When you can’t decide whether you’re in the mood for yogurt or cottage cheese, you may want to break the tie by choosing the one with the most nutrients. In that case, the clear winner is plain yogurt. They’re both good sources of calcium and vitamin B-12, but cottage cheese falls behind when it comes to other vitamins and minerals.
Plain low-fat yogurt has 154 calories in a 1-cup serving, compared to 194 calories in low-fat cottage cheese, according to the U.S. Department of Agriculture's National Nutrient Database. Low-fat cottage cheese is higher in protein: One cup has 27 grams of protein, which is double the amount in plain low-fat yogurt. However, 1 cup of plain low-fat yogurt still supplies about one-fourth of your recommended daily protein, and Greek yogurt has about the same amount of protein as cottage cheese. Plain low-fat yogurt contains 17 grams of carbohydrates in a 1-cup serving compared to only 8 grams in low-fat cottage cheese. You won’t get fiber from either product.
Fat Content Counts
Cottage cheese contains more total fat than plain yogurt. One cup of plain low-fat yogurt has 4 grams of fat, compared to 5.5 grams in low-fat cottage cheese. The total fat in cottage cheese or plain yogurt increases by about 4 grams when either is made from whole milk. Both fat-free yogurt and fat-free cottage cheese have barely a trace of fat. It’s healthiest to avoid whole milk products because they’re much higher in saturated fat, which may contribute to coronary artery disease.
Key Vitamins and Minerals
Plain yogurt and cottage cheese are both excellent sources of vitamin B-12. Otherwise, plain yogurt delivers about two times more calcium, magnesium, zinc and vitamin B-6. It also has three times more potassium. Cottage cheese is still a rich source of calcium, but it has less than 10 percent of your recommended dietary allowance for the other nutrients. When they’re made from whole milk, they both supply vitamin A, but it’s depleted as fat is removed, so fat-free and low-fat brands won't contain vitamin A unless they're fortified. You also won't get any vitamin D from yogurt or cottage cheese if you don't buy fortified brands.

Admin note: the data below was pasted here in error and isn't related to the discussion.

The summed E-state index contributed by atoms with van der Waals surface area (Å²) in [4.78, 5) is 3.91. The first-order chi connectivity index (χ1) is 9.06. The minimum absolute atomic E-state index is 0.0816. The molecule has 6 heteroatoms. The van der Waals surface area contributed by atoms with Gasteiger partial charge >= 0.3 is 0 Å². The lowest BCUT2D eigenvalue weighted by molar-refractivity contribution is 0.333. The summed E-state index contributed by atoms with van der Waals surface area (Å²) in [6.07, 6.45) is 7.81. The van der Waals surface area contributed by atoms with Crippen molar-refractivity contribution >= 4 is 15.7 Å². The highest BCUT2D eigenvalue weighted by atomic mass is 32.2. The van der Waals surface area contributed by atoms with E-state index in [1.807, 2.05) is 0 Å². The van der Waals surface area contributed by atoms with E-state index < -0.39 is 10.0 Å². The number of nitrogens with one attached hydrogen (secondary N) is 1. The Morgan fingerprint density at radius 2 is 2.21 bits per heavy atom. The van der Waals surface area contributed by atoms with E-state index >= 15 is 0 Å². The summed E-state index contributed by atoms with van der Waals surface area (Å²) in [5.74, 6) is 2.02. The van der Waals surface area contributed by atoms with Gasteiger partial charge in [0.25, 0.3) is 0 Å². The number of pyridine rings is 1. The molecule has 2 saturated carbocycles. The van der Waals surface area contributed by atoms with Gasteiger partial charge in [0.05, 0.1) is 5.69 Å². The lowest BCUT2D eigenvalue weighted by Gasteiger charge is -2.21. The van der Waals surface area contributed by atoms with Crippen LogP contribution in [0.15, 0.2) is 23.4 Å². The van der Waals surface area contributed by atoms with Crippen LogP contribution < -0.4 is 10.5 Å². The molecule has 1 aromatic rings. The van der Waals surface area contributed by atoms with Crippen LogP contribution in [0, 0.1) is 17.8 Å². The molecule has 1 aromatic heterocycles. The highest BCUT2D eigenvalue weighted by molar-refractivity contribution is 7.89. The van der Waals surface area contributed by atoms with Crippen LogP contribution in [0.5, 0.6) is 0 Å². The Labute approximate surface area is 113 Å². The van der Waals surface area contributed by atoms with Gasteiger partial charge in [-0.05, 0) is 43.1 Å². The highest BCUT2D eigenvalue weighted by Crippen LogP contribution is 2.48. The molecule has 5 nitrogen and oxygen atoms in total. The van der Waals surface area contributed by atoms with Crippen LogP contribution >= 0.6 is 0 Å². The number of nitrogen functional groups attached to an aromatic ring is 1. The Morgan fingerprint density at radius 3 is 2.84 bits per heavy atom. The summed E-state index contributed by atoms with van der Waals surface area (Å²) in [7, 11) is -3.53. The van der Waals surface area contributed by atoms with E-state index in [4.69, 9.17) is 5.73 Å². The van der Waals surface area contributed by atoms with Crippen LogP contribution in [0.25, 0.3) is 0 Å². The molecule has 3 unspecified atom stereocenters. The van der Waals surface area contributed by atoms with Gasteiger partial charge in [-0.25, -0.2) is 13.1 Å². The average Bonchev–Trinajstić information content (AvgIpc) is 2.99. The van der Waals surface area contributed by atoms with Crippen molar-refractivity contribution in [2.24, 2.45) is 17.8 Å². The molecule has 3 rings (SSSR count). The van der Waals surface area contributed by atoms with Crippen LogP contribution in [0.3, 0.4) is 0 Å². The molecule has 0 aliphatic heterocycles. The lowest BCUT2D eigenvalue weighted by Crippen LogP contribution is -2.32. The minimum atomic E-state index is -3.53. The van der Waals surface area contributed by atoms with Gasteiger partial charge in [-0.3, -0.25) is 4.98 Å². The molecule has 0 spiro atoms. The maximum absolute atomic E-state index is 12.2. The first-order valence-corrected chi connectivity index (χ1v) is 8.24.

Nutrients to Watch
Check the yogurt and cottage cheese you buy for sodium. You’ll get 172 milligrams from 1 cup of plain low-fat yogurt. The same portion of low-fat cottage cheese has 746 milligrams, or nearly half of the 1,500 daily intake recommended by the Institute of Medicine. Even without sweet flavorings, plain yogurt has double the amount of sugar -- in the form of lactose -- typically found in cottage cheese. Probiotics aren’t nutrients, but they’re another difference between the two. Cottage cheese may contain some probiotics, but it’s not known for providing the live and active bacterial cultures that you’ll get from most brands of yogurt. These live bacteria boost the healthy bacteria in your large intestine and support your immune system.
- USDA National Nutrient Database: Yogurt, Plain, Low Fat, 12 Grams Protein Per 8 Ounce
- USDA National Nutrient Database: Cheese, Cottage, Lowfat, 2 Percent Milkfat
- Academy of Nutrition and Dietetics: Prebiotics and Probiotics: The Dynamic Duo
- Institute of Medicine: Dietary Reference Intakes
- USDA National Nutrient Database: Yogurt, Greek, Plain, Nonfat
- USDA National Nutrient Database: Yogurt, Plain, Whole Milk, 8 Grams Protein Per 8 Ounce
- USDA National Nutrient Database: Yogurt, Plain, Skim Milk, 13 Grams Protein Per 8 Ounce
- USDA National Nutrient Database: Cheese, Cottage, Creamed, Large or Small Curd
- USDA National Nutrient Database: Cheese, Cottage, Nonfat, Uncreamed, Dry, Large or Small Curd